6. Take a breather
Like meditation, breathing offers the same benefits. When you’ve hit the peak of your impatience, count to ten and take a few slow deep breaths to bring you back to your baseline. But if breathing isn’t your jam, take a mindful walk and allow yourself to connect to the world around you.
7. Reframe your dialogue
Obsessing over “the why’s” of life are mind traps that keep you from enjoying the present moment. For example, “Why is this happening to me?”, “Why won’t this end?”, and “Why can’t I just get what I want?”. Instead of punishing yourself, reframe your inner conversation with how. “How can I move forward?”, and “How can I improve?” will help you embrace time and use your energy wisely.
8. Distract yourself
If there is nothing left to do except wait, distract yourself with another activity. To decrease the power of your mind from making you stress or worry, choose something that will fulfill you. Whether it’s a goal off your bucket list, working towards expanding your business, or simply hanging out with a friend, distraction is key.
While waiting can definitely create frustration, it can also bring enjoyment and fun. Use your imagination and envision what it would be like to accomplish your goal. In fact, you can also use this technique to bring yourself to your “happy place” in moments of stress. Simply, imagine a place or situation that brings you pure bliss and immerse yourself in your daydream.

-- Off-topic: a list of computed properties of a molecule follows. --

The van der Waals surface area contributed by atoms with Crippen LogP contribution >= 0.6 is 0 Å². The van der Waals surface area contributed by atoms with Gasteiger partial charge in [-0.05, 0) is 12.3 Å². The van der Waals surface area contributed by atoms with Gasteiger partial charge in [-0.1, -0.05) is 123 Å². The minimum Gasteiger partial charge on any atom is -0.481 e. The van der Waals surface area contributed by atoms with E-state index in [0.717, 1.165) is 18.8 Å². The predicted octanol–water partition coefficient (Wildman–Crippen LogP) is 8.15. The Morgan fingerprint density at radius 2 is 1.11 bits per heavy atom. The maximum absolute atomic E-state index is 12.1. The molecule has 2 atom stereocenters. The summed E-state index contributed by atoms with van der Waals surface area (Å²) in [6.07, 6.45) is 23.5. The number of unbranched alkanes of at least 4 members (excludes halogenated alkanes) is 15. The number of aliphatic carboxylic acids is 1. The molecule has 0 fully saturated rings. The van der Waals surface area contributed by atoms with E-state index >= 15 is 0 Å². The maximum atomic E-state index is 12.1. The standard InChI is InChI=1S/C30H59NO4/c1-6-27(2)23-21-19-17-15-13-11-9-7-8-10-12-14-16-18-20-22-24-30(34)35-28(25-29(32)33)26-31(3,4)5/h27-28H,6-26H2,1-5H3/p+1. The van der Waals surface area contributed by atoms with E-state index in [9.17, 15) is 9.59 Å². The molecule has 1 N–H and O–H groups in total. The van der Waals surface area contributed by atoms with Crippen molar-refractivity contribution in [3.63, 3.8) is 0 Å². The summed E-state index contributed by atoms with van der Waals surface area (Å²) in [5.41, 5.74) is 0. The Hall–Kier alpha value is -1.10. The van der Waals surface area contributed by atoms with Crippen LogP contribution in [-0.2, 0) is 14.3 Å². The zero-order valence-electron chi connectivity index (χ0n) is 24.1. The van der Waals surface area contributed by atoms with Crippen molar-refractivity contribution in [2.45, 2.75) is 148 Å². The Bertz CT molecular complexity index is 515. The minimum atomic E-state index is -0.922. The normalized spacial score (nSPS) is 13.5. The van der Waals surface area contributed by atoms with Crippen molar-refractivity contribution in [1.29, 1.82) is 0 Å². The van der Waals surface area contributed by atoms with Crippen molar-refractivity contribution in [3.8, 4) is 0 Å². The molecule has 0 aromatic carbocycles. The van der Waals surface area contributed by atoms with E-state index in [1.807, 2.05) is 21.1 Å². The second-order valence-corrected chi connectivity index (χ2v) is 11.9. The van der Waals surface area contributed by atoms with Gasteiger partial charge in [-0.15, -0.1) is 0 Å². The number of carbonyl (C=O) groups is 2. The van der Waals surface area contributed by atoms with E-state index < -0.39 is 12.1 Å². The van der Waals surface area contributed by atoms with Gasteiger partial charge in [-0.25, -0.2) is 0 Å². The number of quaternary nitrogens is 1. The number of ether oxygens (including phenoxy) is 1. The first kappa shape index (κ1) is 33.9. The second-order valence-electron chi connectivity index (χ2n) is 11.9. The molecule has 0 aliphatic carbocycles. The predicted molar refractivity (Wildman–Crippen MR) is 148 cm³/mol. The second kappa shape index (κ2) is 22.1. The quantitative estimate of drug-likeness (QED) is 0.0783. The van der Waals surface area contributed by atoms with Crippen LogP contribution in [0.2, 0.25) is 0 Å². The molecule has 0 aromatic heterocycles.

10. Get comfortable with waiting
You may not believe it, but waiting for things can actually increase your happiness. How? It makes you comfortable with discomfort. By sticking it through to the end, you arrive stronger, more capable, and confident. Start small like letting someone cut ahead of you in line. Not only is it a kind gesture to start with but you’ll also learn how to be a more patient person.
11. What is the cause?
What makes you impatient? We often have a constant buzzing in our minds with several tasks going on at once. While we try to multi-task to save time and get more done, we often become frustrated with delayed progress. To combat this, look within, and ask yourself what makes you impatient. Learning the source of your frustration will help you slow down and remove anything not serving your wellbeing.
12. Ask for help
When we feel overwhelmed, we often think we can do everything ourselves. Instead of taking on more than you can handle, ask for help. Reach out to colleagues, friends, or family and delegate any tasks causing you to lose patience.
13. Release your stress
What can you remove that’s causing your stress? Start by investigating how you spend your time by looking at your schedule, habits, and relationships. Then, remove two to three things that aren’t important that would save more time. Saying no to things that don’t help you grow can make you more patient, relaxed, and grounded.
14. Practice is the best route
Remember, patience is a skill that takes time – see the connection? Identify what is causing your stress, set boundaries, prioritize calming strategies like meditation, and keep applying tips to build your patience. Over time, you’ll not only learn how to be a more patient person, but you will become one and may even help others.